It is three o clock in the morning; except it is eight o clock in the morning.
I have taken my iPad and sit hunched over it in the dark hotel room a couple of blocks from Central Park. Words woke me up insisting to be written, though it is dark outside in New York City, because the words are still on English time. hough, admittedly, they have slept in a little.
But this, I am informed, is the city which never sleeps. And on the walls of the comfortably dog-eared hotel where we are staying is more testament to this: prints of one of my favourite artists, Edward Hopper.
And inevitably, Nighthawks makes a show, Hopper’s iconic picture of middle-of-the-night customers, of a phenomenon we don’t have in England.
I speak, of course, of the diner.
But for Shrewsday’s, who love their stomachs, the Diner is a sub-category of tourism. We are fascinated by them because they do what the Brisish seem unable to do: provide good food cheap and fast in a no-frills setting.
We had a great flight and arrived in time for a stroll round Central Park, ambling like the pigeons without much of a sense if direction around this rather lovely piece if landscaping, unable quite to pinpoint the zoo where Alex the Lion lived.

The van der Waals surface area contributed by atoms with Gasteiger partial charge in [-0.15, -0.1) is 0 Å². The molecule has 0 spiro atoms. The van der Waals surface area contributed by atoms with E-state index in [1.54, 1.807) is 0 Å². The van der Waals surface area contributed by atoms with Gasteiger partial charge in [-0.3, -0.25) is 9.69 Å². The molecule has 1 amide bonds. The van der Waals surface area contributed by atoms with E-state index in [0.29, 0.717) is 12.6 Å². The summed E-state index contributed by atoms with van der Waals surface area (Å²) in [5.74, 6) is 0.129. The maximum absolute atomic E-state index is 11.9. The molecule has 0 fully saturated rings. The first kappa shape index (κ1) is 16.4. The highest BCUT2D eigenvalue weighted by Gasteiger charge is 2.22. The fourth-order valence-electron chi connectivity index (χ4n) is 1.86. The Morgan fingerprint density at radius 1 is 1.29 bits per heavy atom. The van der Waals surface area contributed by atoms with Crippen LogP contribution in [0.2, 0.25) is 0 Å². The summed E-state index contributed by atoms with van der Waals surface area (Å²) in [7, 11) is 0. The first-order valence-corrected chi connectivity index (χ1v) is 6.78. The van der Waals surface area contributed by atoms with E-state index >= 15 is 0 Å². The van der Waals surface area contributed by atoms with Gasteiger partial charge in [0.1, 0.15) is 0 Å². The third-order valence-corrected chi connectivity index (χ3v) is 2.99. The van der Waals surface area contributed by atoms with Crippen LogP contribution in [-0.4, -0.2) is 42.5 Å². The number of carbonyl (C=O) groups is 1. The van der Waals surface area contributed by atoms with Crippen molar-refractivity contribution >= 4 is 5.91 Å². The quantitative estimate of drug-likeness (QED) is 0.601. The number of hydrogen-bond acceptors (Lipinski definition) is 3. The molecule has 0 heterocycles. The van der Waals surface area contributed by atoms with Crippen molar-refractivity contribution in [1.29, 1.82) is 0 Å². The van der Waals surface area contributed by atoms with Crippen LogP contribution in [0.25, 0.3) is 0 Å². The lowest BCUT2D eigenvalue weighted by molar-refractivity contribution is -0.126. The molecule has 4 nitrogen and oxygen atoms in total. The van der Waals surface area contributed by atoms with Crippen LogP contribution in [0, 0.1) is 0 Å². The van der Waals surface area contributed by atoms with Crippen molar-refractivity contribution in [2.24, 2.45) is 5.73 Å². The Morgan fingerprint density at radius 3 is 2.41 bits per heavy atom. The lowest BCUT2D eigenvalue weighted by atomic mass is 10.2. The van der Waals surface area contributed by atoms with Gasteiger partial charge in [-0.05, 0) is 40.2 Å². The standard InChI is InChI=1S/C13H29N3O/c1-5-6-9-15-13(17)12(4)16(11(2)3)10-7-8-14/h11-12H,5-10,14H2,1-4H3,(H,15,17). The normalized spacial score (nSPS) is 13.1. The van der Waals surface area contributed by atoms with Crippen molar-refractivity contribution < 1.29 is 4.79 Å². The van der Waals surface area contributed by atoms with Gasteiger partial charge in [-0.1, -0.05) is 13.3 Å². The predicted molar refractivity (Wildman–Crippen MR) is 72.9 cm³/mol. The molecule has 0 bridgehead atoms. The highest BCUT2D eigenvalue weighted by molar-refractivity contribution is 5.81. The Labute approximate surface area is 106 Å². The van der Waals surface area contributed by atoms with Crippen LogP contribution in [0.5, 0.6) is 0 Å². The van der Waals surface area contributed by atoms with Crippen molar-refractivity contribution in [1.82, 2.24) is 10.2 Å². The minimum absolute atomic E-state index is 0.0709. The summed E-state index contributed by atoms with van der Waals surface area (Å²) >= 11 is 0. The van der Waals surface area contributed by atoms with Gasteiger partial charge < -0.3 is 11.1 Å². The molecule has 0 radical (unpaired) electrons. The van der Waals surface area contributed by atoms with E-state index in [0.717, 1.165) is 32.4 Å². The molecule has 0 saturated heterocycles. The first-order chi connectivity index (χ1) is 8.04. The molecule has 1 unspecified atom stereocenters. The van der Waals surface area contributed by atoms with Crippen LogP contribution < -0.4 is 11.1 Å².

At 3:20, our tummies thought it was seven, but that was ok. Because so did every diner in this great city, including the one at the end of the street in which our hotel stands.
We bagged the corner seat, at a glad right angle, on the corner of 57th. The perfect place to gawp at the taxis and the traffic lights and the crossings and the dogs trotting by on leads.
It was hot, and the waitress arrived immediately. That never happens in Britain. With four glasses of iced water on this hot day.
Which never happens in Britain. We gulped gratefully and perused the menu which had both healthy and unhealthy choices, extensive short-order possibilities, and that most certainly never happens in Britain.
I would kill for one of these in my town, I thought. I would never eat in.
We all chose the unhealthy choices, naturally,though we marvelled like true food tourists at a salad served in a bowl made out of cucumber strips and dutifully ate our greens.
The waitress did not know what Phil was ordering when he asked for scallops. But she persevered and served his with fries as requested-and fresh broccoli.
Truly, this is a wondrous city, for fresh broccoli is hard to find alongside chips in Britain.
And not only that, but if Edward Hopper is to be believed,I could potter down to the end of the street right now and stare soulfully through the glass with a cuppa cawfee.
Tourists value the strangest things. Central Park was really nice. But my favourite find of the day?